Vasiṣṭha XI, 68-70; Gautama II, 35. Govinda thinks that a student should, if possible, beg from people of his own caste. Three castes only are intended by the term 'from all castes.' But see Āpastamba I, 1, 3, 25; Gautama VII, 1 seqq.


Viṣṇu XXVIII, 4.


Gautama II, 8; Āpastamba I, 1, 3, 20.


Viṣṇu XXVIII, 13.


Āpastamba I, 1, 2, 19; Vasiṣṭha VII, 10.


Āpastamba I, 1, 3, 16.


Viṣṇu XXVIII, 11; Vasiṣṭha VII, 15.


Viṣṇu XXVIII, 15. The details regarding the times when this kind of salutation is to be performed are found Āpastamba I, 2, 5, 21 seqq.


The two copies of the commentary connect the clause, 'if he is desirous of long life and (bliss in) heaven,' with the preceding Sūtra. But see Āpastamba I, 2, 5, 15, where the identical words p. 153 occur. The commentary omits the remainder of the Sūtra, which all my MSS. give here, and inserts it below, after Sūtra 29.


Āpastamba I, 2, 5, 12; Vasiṣṭha XIII. 44. Regarding the phrase,' in order to compose his internal organ,' see Manu II, 120.


Āpastamba I, 2, 5, 22. The meaning seems to be that the pupil is first to stroke his teacher's legs from the knee downwards, and then to take hold of it at the ankle.


Āpastamba I, 4, 14, 14-20.


Āpastamba I, 5, 15, 8.


Āpastamba I, 4, 14, 22. 'On similar occasions,' i.e. when he himself is engaged in the worship of the manes, of the gods, or of the fire, or when his teacher is occupied in that way.


The salutation which is meant, is probably the embrace of the feet; see also Gautama II, 32. Govinda thinks that the words samavāye 'tyantyaśaḥ, 'standing too close,' must be understood.


Govinda adds that to sit with young wives of his teachers on other occasions is sinful.


I read utsādana, 'to shampoo,' while the MSS. have either a lacuna or read ucchādana, and the commentary ācchādana, which is explained by chattradhāraṇa, 'to hold a parasol,' or malāpakarshaṇa, 'to clean.' The ccha is, however, merely owing to a very common faulty pronunciation of tsa. Govinda remarks correctly that the word 'iti,' which follows the enumeration of the services to be performed by the pupil, has the force of 'and so forth.'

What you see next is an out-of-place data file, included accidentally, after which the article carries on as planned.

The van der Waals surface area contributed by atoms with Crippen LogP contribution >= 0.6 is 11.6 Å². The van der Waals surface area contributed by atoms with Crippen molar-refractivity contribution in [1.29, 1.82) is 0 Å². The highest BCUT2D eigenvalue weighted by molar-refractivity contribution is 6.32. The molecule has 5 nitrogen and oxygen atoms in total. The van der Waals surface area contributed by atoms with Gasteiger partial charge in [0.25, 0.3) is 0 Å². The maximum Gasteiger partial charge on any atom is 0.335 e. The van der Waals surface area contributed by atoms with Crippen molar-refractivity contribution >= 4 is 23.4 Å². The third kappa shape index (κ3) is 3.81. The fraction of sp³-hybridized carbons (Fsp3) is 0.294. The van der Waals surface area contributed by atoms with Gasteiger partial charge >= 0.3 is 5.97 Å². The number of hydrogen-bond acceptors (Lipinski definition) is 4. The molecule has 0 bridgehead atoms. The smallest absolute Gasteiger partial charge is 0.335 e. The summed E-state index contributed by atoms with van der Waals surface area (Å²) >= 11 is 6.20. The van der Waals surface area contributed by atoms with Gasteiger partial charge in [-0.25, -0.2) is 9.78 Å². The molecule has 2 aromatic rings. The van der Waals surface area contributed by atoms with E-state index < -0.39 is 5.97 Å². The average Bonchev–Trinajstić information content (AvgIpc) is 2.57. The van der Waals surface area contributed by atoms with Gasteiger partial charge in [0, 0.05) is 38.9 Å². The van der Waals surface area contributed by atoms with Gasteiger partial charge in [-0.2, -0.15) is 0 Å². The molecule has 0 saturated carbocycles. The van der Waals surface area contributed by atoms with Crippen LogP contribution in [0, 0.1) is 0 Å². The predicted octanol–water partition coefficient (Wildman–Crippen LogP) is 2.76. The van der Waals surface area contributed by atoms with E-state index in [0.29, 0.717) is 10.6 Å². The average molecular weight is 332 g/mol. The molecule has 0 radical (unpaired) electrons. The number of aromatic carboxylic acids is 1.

-37. The meaning of the two Sūtras is that the pupil shall serve the son of his teacher, especially if he is learned, and aged wives of his teacher, but not eat their leavings. The explanation of anūcāna, 'who knows the Aṅgas,' is given by Baudhāyana, Gṛhya-sūtra I, 11, 4.


Āpastamba I, 2, 6, 7-9; Vasiṣṭha VII, 12.


-40. Āpastamba I, 1, 2, 30; Viṣṇu XXVIII, 5.


Āpastamba II, 2, 4, 25. Govinda combines this Sūtra with the next two and makes one of the three.


Āpastamba II, 2, 4, 26; Gautama VII, 2-3.


The words between brackets belong to Govinda.


I.e. if they are younger than oneself.


Instead of pratyutthāyābhibhāṣaṇam, '(shall be honoured by) rising and being addressed,' which is the reading of the two copies of the commentary and of M., the MSS. from the Dekhan and Gujarāt read, pratyutthāyābhivādanam. The latter reading might be translated by 'shall be saluted by rising;' see Gautama VI, 9. Govinda says, in explanation of this rule: 'This restrictive rule also (refers) to teachers only, officiating priests, and the rest; to address (means) to use words such as "we come."


'Kātya, i.e. a descendant of the Ṛṣi Kata. He was of opinion that officiating priests and the rest must return the salute. As the return of a salute is prescribed for them, it is understood that the other (party) must salute.'--Govinda.


The story of Śiśu Āṅgirasa is told, Manu II, 151-153.